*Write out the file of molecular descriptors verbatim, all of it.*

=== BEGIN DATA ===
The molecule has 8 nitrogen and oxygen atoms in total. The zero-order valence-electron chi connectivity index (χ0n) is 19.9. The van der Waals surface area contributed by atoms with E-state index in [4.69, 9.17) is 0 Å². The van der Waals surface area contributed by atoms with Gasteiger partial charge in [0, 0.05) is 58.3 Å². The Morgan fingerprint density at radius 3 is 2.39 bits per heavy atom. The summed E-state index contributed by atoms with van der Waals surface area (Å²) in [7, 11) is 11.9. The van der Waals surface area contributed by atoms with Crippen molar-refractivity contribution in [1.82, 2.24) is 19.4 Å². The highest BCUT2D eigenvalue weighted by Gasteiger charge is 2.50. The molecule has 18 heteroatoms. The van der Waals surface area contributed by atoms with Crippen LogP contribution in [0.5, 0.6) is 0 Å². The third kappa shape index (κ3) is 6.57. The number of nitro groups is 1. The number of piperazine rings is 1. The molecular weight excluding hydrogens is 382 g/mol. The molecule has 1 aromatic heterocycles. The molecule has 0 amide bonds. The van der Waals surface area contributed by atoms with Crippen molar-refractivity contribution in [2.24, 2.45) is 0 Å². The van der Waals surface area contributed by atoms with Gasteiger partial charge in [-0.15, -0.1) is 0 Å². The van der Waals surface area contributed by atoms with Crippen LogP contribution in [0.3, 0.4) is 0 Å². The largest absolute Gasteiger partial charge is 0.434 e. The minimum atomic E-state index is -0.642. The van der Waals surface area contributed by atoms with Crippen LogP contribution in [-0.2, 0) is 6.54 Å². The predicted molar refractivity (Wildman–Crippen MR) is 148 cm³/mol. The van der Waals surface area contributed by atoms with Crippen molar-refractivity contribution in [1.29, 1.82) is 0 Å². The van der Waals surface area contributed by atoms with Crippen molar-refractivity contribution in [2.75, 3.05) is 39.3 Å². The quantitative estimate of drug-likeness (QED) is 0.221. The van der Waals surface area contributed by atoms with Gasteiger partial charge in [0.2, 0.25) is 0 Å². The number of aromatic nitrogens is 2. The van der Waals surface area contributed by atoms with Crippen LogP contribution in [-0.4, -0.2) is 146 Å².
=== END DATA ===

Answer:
The molecule has 8 nitrogen and oxygen atoms in total. The zero-order valence-electron chi connectivity index (χ0n) is 19.9. The van der Waals surface area contributed by atoms with E-state index in [4.69, 9.17) is 0 Å². The van der Waals surface area contributed by atoms with Gasteiger partial charge in [0, 0.05) is 58.3 Å². The Morgan fingerprint density at radius 3 is 2.39 bits per heavy atom. The summed E-state index contributed by atoms with van der Waals surface area (Å²) in [7, 11) is 11.9. The van der Waals surface area contributed by atoms with Crippen molar-refractivity contribution in [1.82, 2.24) is 19.4 Å². The highest BCUT2D eigenvalue weighted by Gasteiger charge is 2.50. The molecule has 18 heteroatoms. The van der Waals surface area contributed by atoms with Crippen LogP contribution in [0.5, 0.6) is 0 Å². The third kappa shape index (κ3) is 6.57. The number of nitro groups is 1. The number of piperazine rings is 1. The molecular weight excluding hydrogens is 382 g/mol. The molecule has 1 aromatic heterocycles. The molecule has 0 amide bonds. The van der Waals surface area contributed by atoms with Crippen molar-refractivity contribution in [2.24, 2.45) is 0 Å². The van der Waals surface area contributed by atoms with Gasteiger partial charge in [-0.15, -0.1) is 0 Å². The van der Waals surface area contributed by atoms with Crippen LogP contribution in [0.3, 0.4) is 0 Å². The largest absolute Gasteiger partial charge is 0.434 e. The minimum atomic E-state index is -0.642. The van der Waals surface area contributed by atoms with Crippen LogP contribution in [-0.2, 0) is 6.54 Å². The predicted molar refractivity (Wildman–Crippen MR) is 148 cm³/mol. The van der Waals surface area contributed by atoms with Crippen molar-refractivity contribution in [1.29, 1.82) is 0 Å². The van der Waals surface area contributed by atoms with Crippen molar-refractivity contribution in [2.75, 3.05) is 39.3 Å². The quantitative estimate of drug-likeness (QED) is 0.221. The van der Waals surface area contributed by atoms with Gasteiger partial charge in [0.2, 0.25) is 0 Å². The number of aromatic nitrogens is 2. The van der Waals surface area contributed by atoms with Crippen LogP contribution in [-0.4, -0.2) is 146 Å².